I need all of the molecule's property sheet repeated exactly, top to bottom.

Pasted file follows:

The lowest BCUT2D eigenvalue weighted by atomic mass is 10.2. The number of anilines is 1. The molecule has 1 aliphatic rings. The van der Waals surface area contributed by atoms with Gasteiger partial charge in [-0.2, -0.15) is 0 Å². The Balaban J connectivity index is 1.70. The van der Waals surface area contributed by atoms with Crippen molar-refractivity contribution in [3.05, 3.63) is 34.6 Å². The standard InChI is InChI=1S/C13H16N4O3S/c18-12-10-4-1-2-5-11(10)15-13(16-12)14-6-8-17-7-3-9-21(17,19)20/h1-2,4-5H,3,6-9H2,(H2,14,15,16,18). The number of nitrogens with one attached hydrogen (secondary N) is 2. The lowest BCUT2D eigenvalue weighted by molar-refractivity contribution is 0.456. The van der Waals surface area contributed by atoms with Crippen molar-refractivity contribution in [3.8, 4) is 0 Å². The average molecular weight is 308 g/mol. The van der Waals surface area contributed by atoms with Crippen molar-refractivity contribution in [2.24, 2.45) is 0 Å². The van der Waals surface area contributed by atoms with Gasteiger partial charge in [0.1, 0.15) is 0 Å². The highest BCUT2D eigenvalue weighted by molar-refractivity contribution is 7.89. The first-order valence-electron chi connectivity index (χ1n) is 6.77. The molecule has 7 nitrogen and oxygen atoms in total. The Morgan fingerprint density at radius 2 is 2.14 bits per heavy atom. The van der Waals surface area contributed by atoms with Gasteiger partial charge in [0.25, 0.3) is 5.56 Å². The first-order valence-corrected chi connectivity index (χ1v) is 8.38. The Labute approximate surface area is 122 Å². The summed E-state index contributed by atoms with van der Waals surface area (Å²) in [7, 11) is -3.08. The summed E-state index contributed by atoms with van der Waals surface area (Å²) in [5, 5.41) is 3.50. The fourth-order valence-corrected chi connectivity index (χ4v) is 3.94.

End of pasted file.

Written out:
The lowest BCUT2D eigenvalue weighted by atomic mass is 10.2. The number of anilines is 1. The molecule has 1 aliphatic rings. The van der Waals surface area contributed by atoms with Gasteiger partial charge in [-0.2, -0.15) is 0 Å². The Balaban J connectivity index is 1.70. The van der Waals surface area contributed by atoms with Crippen molar-refractivity contribution in [3.05, 3.63) is 34.6 Å². The standard InChI is InChI=1S/C13H16N4O3S/c18-12-10-4-1-2-5-11(10)15-13(16-12)14-6-8-17-7-3-9-21(17,19)20/h1-2,4-5H,3,6-9H2,(H2,14,15,16,18). The number of nitrogens with one attached hydrogen (secondary N) is 2. The lowest BCUT2D eigenvalue weighted by molar-refractivity contribution is 0.456. The van der Waals surface area contributed by atoms with Crippen molar-refractivity contribution in [3.8, 4) is 0 Å². The average molecular weight is 308 g/mol. The van der Waals surface area contributed by atoms with Crippen molar-refractivity contribution in [2.24, 2.45) is 0 Å². The van der Waals surface area contributed by atoms with Gasteiger partial charge in [0.1, 0.15) is 0 Å². The highest BCUT2D eigenvalue weighted by molar-refractivity contribution is 7.89. The first-order valence-electron chi connectivity index (χ1n) is 6.77. The molecule has 7 nitrogen and oxygen atoms in total. The Morgan fingerprint density at radius 2 is 2.14 bits per heavy atom. The van der Waals surface area contributed by atoms with Gasteiger partial charge in [0.25, 0.3) is 5.56 Å². The first-order valence-corrected chi connectivity index (χ1v) is 8.38. The Labute approximate surface area is 122 Å². The summed E-state index contributed by atoms with van der Waals surface area (Å²) in [7, 11) is -3.08. The summed E-state index contributed by atoms with van der Waals surface area (Å²) in [5, 5.41) is 3.50. The fourth-order valence-corrected chi connectivity index (χ4v) is 3.94.